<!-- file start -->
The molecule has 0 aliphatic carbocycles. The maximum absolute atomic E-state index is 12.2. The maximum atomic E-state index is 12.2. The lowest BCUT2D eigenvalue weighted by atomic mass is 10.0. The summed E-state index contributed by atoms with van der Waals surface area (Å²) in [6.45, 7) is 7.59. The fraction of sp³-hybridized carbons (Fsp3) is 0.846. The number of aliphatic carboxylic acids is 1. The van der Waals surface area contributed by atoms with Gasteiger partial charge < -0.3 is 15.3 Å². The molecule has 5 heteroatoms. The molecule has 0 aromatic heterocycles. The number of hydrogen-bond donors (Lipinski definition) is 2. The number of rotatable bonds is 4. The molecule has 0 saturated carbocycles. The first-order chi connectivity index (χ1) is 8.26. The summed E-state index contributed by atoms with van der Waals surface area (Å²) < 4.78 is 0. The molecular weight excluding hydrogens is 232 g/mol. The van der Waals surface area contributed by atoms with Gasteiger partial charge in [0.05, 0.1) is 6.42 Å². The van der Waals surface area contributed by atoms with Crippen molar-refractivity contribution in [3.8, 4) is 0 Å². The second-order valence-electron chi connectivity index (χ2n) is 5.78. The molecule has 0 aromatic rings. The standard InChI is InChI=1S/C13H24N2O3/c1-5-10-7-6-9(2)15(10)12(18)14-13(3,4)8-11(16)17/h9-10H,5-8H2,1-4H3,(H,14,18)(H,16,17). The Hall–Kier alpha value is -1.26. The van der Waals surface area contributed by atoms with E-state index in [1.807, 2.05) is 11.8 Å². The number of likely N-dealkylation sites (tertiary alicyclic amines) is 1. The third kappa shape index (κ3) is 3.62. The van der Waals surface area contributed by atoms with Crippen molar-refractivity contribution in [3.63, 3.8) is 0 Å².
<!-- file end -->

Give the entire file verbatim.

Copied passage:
The molecule has 0 aliphatic carbocycles. The maximum absolute atomic E-state index is 12.2. The maximum atomic E-state index is 12.2. The lowest BCUT2D eigenvalue weighted by atomic mass is 10.0. The summed E-state index contributed by atoms with van der Waals surface area (Å²) in [6.45, 7) is 7.59. The fraction of sp³-hybridized carbons (Fsp3) is 0.846. The number of aliphatic carboxylic acids is 1. The van der Waals surface area contributed by atoms with Gasteiger partial charge < -0.3 is 15.3 Å². The molecule has 5 heteroatoms. The molecule has 0 aromatic heterocycles. The number of hydrogen-bond donors (Lipinski definition) is 2. The number of rotatable bonds is 4. The molecule has 0 saturated carbocycles. The first-order chi connectivity index (χ1) is 8.26. The summed E-state index contributed by atoms with van der Waals surface area (Å²) < 4.78 is 0. The molecular weight excluding hydrogens is 232 g/mol. The van der Waals surface area contributed by atoms with Gasteiger partial charge in [0.05, 0.1) is 6.42 Å². The van der Waals surface area contributed by atoms with Crippen molar-refractivity contribution in [3.8, 4) is 0 Å². The second-order valence-electron chi connectivity index (χ2n) is 5.78. The molecule has 0 aromatic rings. The standard InChI is InChI=1S/C13H24N2O3/c1-5-10-7-6-9(2)15(10)12(18)14-13(3,4)8-11(16)17/h9-10H,5-8H2,1-4H3,(H,14,18)(H,16,17). The Hall–Kier alpha value is -1.26. The van der Waals surface area contributed by atoms with E-state index in [1.807, 2.05) is 11.8 Å². The number of likely N-dealkylation sites (tertiary alicyclic amines) is 1. The third kappa shape index (κ3) is 3.62. The van der Waals surface area contributed by atoms with Crippen molar-refractivity contribution in [3.63, 3.8) is 0 Å².